Having expounded the guitar GO Spels of Page, Richards, Hendrix, and Allman as well any player of his generation, Rich Robinson is now taking the message to intimate venues with his own ensemble. Listening to Robinson stretch his wings along with super-supportive guitarist Dan Wistrom when Guitar Player and sponsor D’Addario presented the band’s show at the Chapel in San Francisco was like attending a rootsrock guitar service.
You know a songwriter is special when their new tunes grab your ears, and that was the case right out of the gate when Robinson ripped into the open-G rock-and-roller “I Know You,” which also opens his solid new CD, The Ceaseless Sight [The End]. Another highlight, “The Giving Key” was straight out of Robinson’s patented huge waltz mold.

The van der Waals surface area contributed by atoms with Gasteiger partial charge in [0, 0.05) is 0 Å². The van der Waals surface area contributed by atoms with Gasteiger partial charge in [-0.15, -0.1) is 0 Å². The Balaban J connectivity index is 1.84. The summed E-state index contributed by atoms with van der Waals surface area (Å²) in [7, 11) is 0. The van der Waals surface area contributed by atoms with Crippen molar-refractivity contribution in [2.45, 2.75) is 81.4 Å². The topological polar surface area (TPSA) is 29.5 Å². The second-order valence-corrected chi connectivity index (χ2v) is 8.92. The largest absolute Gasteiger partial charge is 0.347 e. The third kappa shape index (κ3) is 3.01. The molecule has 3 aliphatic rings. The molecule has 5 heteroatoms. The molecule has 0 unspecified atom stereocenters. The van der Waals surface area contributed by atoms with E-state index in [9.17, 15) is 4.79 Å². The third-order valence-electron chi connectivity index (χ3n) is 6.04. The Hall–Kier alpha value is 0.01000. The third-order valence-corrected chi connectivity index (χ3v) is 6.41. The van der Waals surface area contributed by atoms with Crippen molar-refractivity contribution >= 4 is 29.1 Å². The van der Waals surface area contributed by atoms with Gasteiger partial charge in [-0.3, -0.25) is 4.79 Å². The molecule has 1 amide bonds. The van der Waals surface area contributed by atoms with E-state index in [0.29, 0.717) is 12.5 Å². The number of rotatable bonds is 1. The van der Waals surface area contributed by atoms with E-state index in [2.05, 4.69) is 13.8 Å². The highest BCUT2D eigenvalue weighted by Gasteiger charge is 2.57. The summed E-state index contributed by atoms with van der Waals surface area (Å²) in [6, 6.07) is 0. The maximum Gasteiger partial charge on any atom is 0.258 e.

Nobody is more at home copping resonant tones on a piece of guitar art, and Robinson sparked sonic colors from a gorgeous Teye Kostantinopolis, and later on a lively Trussart Steelmaster. Hurricane Sandy ruined much of Robinson’s bountiful vintage collection, but his beloved 335 barely survived, and the signature Gibson it inspired is hitting the market. He also has a new signature Reason amp. That’s tons of news for a marquee player who’s never had a signature anything. And then there’s the Black Crowes. . .
When we last spoke for GP’s August ’08 cover story, the Crowes were like a phoenix rising from the ashes with Luther Dickinson providing a lot of lift for three years. Eventually, Jackie Greene became your foil. What happened, and what was it like from a guitar perspective?